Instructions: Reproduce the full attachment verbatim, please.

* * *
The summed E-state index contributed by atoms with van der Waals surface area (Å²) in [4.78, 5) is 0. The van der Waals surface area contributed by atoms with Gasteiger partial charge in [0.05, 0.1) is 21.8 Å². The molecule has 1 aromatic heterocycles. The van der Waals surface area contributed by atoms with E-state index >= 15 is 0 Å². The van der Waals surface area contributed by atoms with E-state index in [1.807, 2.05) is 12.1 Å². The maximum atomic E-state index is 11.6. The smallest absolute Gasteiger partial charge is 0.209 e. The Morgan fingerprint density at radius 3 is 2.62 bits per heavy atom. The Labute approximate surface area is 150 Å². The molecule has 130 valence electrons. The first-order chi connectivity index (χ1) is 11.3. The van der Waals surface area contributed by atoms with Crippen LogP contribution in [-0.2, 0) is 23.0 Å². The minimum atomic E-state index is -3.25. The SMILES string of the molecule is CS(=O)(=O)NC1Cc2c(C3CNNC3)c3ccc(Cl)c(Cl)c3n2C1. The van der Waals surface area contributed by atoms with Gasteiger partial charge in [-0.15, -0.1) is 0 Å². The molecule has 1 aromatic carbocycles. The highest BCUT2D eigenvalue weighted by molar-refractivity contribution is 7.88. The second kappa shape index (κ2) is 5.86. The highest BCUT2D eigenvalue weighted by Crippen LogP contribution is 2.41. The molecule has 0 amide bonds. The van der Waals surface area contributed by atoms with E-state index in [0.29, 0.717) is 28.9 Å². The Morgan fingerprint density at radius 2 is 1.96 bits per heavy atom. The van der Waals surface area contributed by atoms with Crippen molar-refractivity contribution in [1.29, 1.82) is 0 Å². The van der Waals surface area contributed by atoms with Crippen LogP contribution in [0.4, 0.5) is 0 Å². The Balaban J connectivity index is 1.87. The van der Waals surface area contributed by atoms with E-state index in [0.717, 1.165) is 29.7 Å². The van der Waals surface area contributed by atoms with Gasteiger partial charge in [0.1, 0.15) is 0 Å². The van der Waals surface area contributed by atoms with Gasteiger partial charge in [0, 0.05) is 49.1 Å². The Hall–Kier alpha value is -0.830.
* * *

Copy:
The summed E-state index contributed by atoms with van der Waals surface area (Å²) in [4.78, 5) is 0. The van der Waals surface area contributed by atoms with Gasteiger partial charge in [0.05, 0.1) is 21.8 Å². The molecule has 1 aromatic heterocycles. The van der Waals surface area contributed by atoms with E-state index >= 15 is 0 Å². The van der Waals surface area contributed by atoms with E-state index in [1.807, 2.05) is 12.1 Å². The maximum atomic E-state index is 11.6. The smallest absolute Gasteiger partial charge is 0.209 e. The Morgan fingerprint density at radius 3 is 2.62 bits per heavy atom. The Labute approximate surface area is 150 Å². The molecule has 130 valence electrons. The first-order chi connectivity index (χ1) is 11.3. The van der Waals surface area contributed by atoms with Crippen LogP contribution in [-0.2, 0) is 23.0 Å². The minimum atomic E-state index is -3.25. The SMILES string of the molecule is CS(=O)(=O)NC1Cc2c(C3CNNC3)c3ccc(Cl)c(Cl)c3n2C1. The van der Waals surface area contributed by atoms with Gasteiger partial charge in [-0.15, -0.1) is 0 Å². The molecule has 1 aromatic carbocycles. The highest BCUT2D eigenvalue weighted by molar-refractivity contribution is 7.88. The second kappa shape index (κ2) is 5.86. The highest BCUT2D eigenvalue weighted by Crippen LogP contribution is 2.41. The molecule has 0 amide bonds. The van der Waals surface area contributed by atoms with E-state index in [0.29, 0.717) is 28.9 Å². The Morgan fingerprint density at radius 2 is 1.96 bits per heavy atom. The van der Waals surface area contributed by atoms with Crippen molar-refractivity contribution in [1.29, 1.82) is 0 Å². The van der Waals surface area contributed by atoms with Crippen LogP contribution in [0.4, 0.5) is 0 Å². The Balaban J connectivity index is 1.87. The van der Waals surface area contributed by atoms with E-state index in [0.717, 1.165) is 29.7 Å². The van der Waals surface area contributed by atoms with Gasteiger partial charge in [0.1, 0.15) is 0 Å². The van der Waals surface area contributed by atoms with Gasteiger partial charge in [0, 0.05) is 49.1 Å². The Hall–Kier alpha value is -0.830.